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Topics: Criminal law, Arson, Property Pages: 5 (1212 words) Published: September 29, 2014
Arson

The crime of maliciously, voluntarily, and willfully setting fire to the building, buildings, or other property of another or of burning one's own property for an improper purpose, as to collect insurance.

Criminal law

Part of the common law series
Element (criminal law)
Actus reus
Mens rea
Causation
Concurrence
Scope of criminal liability
Complicity
Corporate
Vicarious
Seriousness of offense
Felony
Misdemeanor
Inchoate offenses
Attempt
Conspiracy
Incitement
Solicitation
Offence against the person
Assault
Battery
Criminal negligence
False imprisonment
Kidnapping
Mayhem
Robbery
Sexual assault

Homicide
Murder
Felony murder
Manslaughter
Negligent homicide
Vehicular homicide
Crimes against property
Arson
Blackmail
Burglary
Embezzlement
Extortion
False pretenses
Fraud
Larceny
Possessing stolen property
Robbery
Theft
Crimes against justice
Compounding
Misprision
Obstruction
Perjury
Malfeasance in office
Perverting the course of justice
Defences to liability
Automatism
Consent
Defence of property
Diminished responsibility
Duress
Entrapment
Ignorantia juris non excusat
Infancy
Insanity
Justification
Mistake (of law)
Necessity
Provocation
Self-defence
Other common law areas
Contracts
Evidence
Property
Torts
Wills, trusts and estates
Portals
Criminal justice
Law
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The Skyline Parkway Motel at Rockfish Gapafter arson on July 9, 2004. Arson[1] is the crime of intentionally and maliciously setting fire to buildings, wildland areas,[2] vehicles [3][4] or other property with the intent to cause damage. It may be distinguished from other causes such as spontaneous combustion and natural wildfires. Arson often involves fires deliberately set to the property of another or to one's own property as to collect insurance compensation.[5] A person who commits this crime is called an arsonist. More often than not, arsonists use accelerants (such as gasoline or kerosene) to ignite, propel, and directionalize fires.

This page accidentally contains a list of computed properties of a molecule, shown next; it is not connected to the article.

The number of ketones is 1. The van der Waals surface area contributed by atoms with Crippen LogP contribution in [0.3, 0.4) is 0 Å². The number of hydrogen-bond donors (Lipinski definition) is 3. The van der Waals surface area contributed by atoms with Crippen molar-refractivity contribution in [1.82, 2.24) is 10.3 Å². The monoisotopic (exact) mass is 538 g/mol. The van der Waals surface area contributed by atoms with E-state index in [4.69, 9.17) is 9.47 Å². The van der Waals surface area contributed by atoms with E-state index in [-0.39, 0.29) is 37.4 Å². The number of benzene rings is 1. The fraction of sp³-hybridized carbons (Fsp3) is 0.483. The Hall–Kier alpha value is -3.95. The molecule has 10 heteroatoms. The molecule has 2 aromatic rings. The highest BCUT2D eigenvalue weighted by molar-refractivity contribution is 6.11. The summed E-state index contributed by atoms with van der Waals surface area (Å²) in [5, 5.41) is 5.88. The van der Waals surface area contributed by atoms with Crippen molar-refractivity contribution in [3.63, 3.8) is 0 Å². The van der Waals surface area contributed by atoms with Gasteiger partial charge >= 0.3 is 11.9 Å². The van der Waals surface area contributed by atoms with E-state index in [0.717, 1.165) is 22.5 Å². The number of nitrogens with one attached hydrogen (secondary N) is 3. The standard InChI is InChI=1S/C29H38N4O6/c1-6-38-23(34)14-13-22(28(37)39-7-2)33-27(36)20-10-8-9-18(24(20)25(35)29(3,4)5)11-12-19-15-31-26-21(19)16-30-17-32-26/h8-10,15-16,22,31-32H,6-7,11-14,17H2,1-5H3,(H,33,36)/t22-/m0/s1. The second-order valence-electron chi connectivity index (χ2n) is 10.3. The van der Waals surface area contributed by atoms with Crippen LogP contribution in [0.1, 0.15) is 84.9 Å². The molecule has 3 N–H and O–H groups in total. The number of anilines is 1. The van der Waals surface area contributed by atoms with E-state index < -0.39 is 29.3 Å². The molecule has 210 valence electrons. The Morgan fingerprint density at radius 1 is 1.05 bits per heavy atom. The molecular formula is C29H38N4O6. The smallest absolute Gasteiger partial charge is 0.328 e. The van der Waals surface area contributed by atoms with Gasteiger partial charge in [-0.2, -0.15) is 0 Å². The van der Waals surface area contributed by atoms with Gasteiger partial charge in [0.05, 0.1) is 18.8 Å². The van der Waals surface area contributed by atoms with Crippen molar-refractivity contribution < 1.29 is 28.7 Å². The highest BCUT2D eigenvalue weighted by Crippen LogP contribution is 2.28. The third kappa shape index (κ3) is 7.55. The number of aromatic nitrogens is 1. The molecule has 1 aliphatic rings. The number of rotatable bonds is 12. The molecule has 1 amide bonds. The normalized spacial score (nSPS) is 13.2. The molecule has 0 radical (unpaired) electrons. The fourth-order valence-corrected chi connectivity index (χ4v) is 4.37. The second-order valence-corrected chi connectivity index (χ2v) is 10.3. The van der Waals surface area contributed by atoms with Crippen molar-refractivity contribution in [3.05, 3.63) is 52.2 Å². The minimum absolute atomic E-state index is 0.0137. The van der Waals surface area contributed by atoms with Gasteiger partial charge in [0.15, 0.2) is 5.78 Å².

Cars in Hackney, Greater London after arson during the 2011 England Riots English common law[edit]
These are the elements:
1. The malicious
2. burning
3. of the dwelling
4. of another
[according to whom?]
The malicious – for purposes of common law arson "malicious" means action creating a great risk of a burning. It is not required that the defendant acted intentionally or willfully for the purpose of burning a dwelling.[original research?] "burning – at common law charring to any part of dwelling was sufficient to satisfy this element. No significant amount of damage to the dwelling was required. On the other hand mere discoloration from smoke was insufficient. Actual damage to the material from which the structure was built is required.[6] Damage to surface coverings such as carpets and wallpaper is insufficient.[6] Arson was not limited to the burning of wooden structures. Any injury or damage to the structure caused by exposure to heat or flame is sufficient. of the dwelling – dwelling means a place of residence. The destruction of an unoccupied building was not considered as arson, "since arson protected habitation, the burning of an unoccupied house did not constitute arson." At common law a structure did not become a residence until the first occupants had moved in and ceased to be a dwelling if the occupants abandoned the premises with no intention of resuming their residency.[7] Dwelling includes structures and outbuildings within the curtilage.[8] Dwellings were not limited to houses. A barn could be the subject of arson if it was occupied as a dwelling. of another – burning one's own dwelling does not constitute common law arson. However, for purposes of common law arson possession or occupancy rather than title determines whose dwelling the structure is.[8] Thus a tenant who sets fire to his rented house would not be guilty of common law arson,[8] while the landlord who set fire to a rented dwelling house would...
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